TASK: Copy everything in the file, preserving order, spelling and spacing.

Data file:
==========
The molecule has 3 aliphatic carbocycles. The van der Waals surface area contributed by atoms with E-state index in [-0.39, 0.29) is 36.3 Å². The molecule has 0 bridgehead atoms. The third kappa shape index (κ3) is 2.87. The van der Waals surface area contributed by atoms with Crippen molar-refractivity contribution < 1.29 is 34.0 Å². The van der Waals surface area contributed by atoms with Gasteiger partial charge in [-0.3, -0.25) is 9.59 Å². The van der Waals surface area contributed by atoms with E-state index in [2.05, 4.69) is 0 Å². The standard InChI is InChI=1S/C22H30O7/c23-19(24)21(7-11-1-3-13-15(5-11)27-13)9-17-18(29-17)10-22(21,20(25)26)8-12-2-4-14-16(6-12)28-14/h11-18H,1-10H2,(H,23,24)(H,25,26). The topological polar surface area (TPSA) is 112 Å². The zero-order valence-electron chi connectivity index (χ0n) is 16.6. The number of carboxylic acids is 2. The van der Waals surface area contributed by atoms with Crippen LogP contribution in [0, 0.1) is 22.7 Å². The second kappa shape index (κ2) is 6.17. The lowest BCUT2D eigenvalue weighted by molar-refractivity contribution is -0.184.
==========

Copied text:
The molecule has 3 aliphatic carbocycles. The van der Waals surface area contributed by atoms with E-state index in [-0.39, 0.29) is 36.3 Å². The molecule has 0 bridgehead atoms. The third kappa shape index (κ3) is 2.87. The van der Waals surface area contributed by atoms with Crippen molar-refractivity contribution < 1.29 is 34.0 Å². The van der Waals surface area contributed by atoms with Gasteiger partial charge in [-0.3, -0.25) is 9.59 Å². The van der Waals surface area contributed by atoms with E-state index in [2.05, 4.69) is 0 Å². The standard InChI is InChI=1S/C22H30O7/c23-19(24)21(7-11-1-3-13-15(5-11)27-13)9-17-18(29-17)10-22(21,20(25)26)8-12-2-4-14-16(6-12)28-14/h11-18H,1-10H2,(H,23,24)(H,25,26). The topological polar surface area (TPSA) is 112 Å². The zero-order valence-electron chi connectivity index (χ0n) is 16.6. The number of carboxylic acids is 2. The van der Waals surface area contributed by atoms with Crippen LogP contribution in [0, 0.1) is 22.7 Å². The second kappa shape index (κ2) is 6.17. The lowest BCUT2D eigenvalue weighted by molar-refractivity contribution is -0.184.